Shovelnose guitarfish

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Shovelnose guitarfish
Shovelnose guitarfish.JPG
Dorsal view
ShovelnoseGuitarfish01.JPG
Ventral view
Conservation status
Scientific classification
Kingdom: Animalia
Phylum: Chordata
Class: Chondrichthyes
Subclass: Elasmobranchii
Order: Rajiformes
Family: Rhinobatidae
Genus: Rhinobatos
Species: R. productus
Binomial name
Rhinobatos productus
Ayres, 1854
World map with blue coloring along the coastal area of California reaching to Mazatlan
Range of R. productus
This article is about one North American West Coast species. For other related shovelnose rays, see guitarfish.

The shovelnose guitarfish, Rhinobatos productus, is a ray in the family Rhinobatidae.[1][2] It becomes sexually mature at an estimated seven to eight years old. Males are between 90 and 100 cm long, while females are around 99 cm at that age.[3] The ray can live up to 11 years, and full-grown sizes are around 120 cm for males, and females reach 137 cm.[4] They range from central California south to the Sea of Cortez.[5] Morphological and genetic variations occur in the mitochondrial DNA in those found in the Sea of Cortez, evidencing their isolation from the rest. Because of this, the conservation of this species must be carefully managed to preserve the biological diversity.[6] The shovelnose is considered to be a primitively developed ray, with many features of both sharks and rays.

Rhinobatos productus has magnetic particles in its vestibular receptors, and the magnetic particles believed to be exogenous in origin. The magnetic particles' spatial arrangement may aid in the sensitivity of the receptors to movements.[7]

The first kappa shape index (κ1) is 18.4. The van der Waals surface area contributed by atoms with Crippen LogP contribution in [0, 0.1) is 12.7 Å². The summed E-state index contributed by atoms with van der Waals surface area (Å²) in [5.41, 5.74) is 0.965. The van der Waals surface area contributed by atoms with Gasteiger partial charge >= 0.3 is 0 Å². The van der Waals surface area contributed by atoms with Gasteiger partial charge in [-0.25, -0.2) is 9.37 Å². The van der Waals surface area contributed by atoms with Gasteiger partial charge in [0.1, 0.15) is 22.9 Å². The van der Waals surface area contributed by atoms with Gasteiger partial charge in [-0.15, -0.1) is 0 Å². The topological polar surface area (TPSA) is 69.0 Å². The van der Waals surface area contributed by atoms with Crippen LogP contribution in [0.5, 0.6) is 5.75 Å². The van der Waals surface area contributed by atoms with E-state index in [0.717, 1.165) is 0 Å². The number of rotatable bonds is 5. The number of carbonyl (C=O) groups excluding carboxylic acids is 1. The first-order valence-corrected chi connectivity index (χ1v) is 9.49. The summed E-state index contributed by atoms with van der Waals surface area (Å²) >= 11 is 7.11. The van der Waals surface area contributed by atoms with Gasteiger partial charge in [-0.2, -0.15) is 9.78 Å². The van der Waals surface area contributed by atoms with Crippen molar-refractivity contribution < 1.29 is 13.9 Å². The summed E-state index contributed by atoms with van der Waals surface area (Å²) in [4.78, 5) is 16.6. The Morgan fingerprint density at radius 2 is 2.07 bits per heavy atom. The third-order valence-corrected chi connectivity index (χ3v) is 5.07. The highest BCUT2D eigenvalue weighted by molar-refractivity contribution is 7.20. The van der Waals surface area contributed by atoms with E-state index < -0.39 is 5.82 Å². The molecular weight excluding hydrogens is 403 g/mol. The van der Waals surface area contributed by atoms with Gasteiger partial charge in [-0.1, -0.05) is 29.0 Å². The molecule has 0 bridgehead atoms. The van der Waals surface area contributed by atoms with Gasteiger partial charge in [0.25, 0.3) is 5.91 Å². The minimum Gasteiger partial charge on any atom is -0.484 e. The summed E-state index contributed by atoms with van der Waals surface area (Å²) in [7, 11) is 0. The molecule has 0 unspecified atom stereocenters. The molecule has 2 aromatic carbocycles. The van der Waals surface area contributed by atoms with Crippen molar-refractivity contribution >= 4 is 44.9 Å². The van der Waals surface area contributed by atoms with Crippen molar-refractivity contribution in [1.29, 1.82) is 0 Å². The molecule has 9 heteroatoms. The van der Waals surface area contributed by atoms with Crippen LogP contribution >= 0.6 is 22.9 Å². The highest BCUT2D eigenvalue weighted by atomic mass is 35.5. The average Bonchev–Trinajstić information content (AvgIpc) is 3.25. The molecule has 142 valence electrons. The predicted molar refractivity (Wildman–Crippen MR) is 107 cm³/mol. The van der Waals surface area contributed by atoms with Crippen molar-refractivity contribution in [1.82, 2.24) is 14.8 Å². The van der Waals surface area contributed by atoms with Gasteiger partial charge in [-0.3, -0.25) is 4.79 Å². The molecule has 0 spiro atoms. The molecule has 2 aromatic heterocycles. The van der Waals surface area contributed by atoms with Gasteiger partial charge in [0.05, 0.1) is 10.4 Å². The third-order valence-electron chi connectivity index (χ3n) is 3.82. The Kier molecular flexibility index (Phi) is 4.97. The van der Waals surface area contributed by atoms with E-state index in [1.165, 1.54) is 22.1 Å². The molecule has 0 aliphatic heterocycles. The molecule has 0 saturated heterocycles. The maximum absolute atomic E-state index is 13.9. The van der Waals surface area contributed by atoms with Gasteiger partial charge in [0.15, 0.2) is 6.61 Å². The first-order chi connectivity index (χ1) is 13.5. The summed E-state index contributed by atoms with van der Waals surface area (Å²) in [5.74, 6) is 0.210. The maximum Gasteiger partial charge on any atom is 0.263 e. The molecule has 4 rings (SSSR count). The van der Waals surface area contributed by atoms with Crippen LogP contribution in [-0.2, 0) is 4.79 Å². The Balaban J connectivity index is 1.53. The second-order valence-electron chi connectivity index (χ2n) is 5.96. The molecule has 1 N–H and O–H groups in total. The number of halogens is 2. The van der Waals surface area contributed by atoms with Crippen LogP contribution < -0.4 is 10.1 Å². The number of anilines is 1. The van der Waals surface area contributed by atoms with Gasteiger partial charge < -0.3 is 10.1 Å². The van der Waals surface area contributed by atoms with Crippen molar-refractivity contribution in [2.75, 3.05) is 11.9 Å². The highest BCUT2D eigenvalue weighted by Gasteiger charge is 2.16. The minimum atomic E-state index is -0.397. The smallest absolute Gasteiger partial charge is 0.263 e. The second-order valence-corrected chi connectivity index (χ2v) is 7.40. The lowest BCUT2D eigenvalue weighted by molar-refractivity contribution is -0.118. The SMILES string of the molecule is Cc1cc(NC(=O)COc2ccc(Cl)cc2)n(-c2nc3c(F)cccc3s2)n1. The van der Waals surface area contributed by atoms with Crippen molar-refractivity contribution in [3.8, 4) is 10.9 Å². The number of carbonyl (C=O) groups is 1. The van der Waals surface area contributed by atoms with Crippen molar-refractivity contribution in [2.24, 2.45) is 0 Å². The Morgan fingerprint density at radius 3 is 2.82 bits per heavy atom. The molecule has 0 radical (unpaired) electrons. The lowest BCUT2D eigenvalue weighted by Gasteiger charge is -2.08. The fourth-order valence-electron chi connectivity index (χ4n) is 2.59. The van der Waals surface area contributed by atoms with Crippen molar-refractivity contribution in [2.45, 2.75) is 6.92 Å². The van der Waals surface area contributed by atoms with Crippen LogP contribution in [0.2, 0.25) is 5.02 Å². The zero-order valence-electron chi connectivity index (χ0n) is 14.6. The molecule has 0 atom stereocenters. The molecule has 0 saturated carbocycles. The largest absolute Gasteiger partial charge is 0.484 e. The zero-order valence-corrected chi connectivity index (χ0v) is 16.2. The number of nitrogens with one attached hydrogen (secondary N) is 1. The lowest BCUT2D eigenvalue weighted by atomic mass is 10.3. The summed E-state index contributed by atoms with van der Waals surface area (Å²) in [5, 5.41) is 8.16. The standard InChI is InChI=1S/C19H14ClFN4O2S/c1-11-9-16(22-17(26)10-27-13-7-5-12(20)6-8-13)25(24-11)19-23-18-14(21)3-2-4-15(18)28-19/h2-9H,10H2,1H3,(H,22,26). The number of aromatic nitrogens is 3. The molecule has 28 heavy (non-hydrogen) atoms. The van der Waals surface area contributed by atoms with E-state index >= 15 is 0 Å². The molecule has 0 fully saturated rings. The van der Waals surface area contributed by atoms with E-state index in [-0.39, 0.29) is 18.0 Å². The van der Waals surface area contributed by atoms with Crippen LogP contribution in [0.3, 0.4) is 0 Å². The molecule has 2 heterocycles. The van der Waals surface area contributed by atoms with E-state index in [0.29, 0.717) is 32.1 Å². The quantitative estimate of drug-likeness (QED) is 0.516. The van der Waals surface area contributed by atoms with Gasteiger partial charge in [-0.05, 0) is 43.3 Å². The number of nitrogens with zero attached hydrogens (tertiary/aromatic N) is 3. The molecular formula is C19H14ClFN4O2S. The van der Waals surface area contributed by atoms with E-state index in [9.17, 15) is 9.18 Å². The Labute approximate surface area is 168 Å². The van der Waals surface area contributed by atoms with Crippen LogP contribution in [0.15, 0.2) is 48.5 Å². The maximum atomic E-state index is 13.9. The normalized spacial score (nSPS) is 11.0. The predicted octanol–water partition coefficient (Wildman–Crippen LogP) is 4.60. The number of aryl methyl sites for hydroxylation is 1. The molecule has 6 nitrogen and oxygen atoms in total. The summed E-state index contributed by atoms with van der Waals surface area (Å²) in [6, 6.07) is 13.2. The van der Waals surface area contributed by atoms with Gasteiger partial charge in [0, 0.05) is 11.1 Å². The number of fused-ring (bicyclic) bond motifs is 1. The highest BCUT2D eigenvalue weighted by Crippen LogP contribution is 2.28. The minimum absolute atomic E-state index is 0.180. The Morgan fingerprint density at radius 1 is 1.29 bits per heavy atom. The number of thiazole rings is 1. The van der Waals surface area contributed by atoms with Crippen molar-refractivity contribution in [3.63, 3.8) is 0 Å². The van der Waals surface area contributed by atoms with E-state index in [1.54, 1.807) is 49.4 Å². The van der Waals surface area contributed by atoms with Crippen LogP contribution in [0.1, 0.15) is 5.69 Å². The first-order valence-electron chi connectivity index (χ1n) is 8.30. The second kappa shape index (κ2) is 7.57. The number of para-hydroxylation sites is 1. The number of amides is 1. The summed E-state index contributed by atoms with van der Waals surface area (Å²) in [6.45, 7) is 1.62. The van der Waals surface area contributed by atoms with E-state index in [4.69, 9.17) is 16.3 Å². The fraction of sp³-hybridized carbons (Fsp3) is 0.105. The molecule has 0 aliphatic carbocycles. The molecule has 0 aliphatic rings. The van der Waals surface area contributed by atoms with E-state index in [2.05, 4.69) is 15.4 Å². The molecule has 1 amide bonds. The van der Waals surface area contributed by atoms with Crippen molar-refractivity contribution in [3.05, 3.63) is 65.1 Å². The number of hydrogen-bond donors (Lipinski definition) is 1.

The visual system of the shovelnose is more extensive and developed than other Elasmobranchii, with multiple large projections connecting to the brain. Almost the entire dorsal and ventral hypothalamus is connected to the visual system, but still maintains a similar lack of differentiation as with sharks.[8]

This species has had one documented case of an attack on a diver when a male guitarfish was interrupted during mating. Because of the tooth structure of the guitarfish, this attack could have resulted in a "gumming" at worst.

The shovelnose guitarfish was first considered to be a shark because of its dorsal fin's shape.

References[edit]

  1. ^ "Rhinobatos productus". Integrated Taxonomic Information System. Retrieved 24 January 2006. 
  2. ^ Froese, Rainer and Pauly, Daniel, eds. (2005). "Rhinobatos productus" in FishBase. August 2005 version.
  3. ^ Timmons, M and Bray, R. Age, growth, and sexual maturity of shovelnose guitarfish, Rhinobatos productus. Fishery Bulletin 95:349–359 (1997).
  4. ^ Timmons, M Bray RN (2004). "Age, growth, and sexual maturity of shovelnose guitarfish, Rhinobatos productus (Ayres)". Fishery Bulletin 95 (2): 349–359. 
  5. ^ Márquez et al. (2005). Rhinobatos productus. 2006. IUCN Red List of Threatened Species. IUCN 2006. www.iucnredlist.org. Retrieved on 11 May 2006. Database entry includes justification for why this species is near threatened
  6. ^ J. Sandoval-Castillo, A. Rocha-Olivares, C. Villavicencio-Garayzar, E. Balart (2004). "Cryptic isolation of Gulf of California shovelnose guitarfish evidenced by mitochondrial DNA". Marine Biology 145 (5): 983–988. doi:10.1007/s00227-004-1378-7. 
  7. ^ D.P. O’Leary, J. Vilches-Troya, R.F. Dunn and A. Campos-Muñoz (1981). "Magnets in guitarfish vestibular receptors". Cellular and Molecular Life Sciences 37 (1): 86–88. doi:10.1007/BF01965587. PMID 7202681. 
  8. ^ Ebbesson, S.O.E. and Meyer, D.L. (1980). "The visual system of the guitar fish (Rhinobatos productus)". Cell and Tissue Research 206 (2): 243–250. doi:10.1007/bf00232768. PMID 7388890.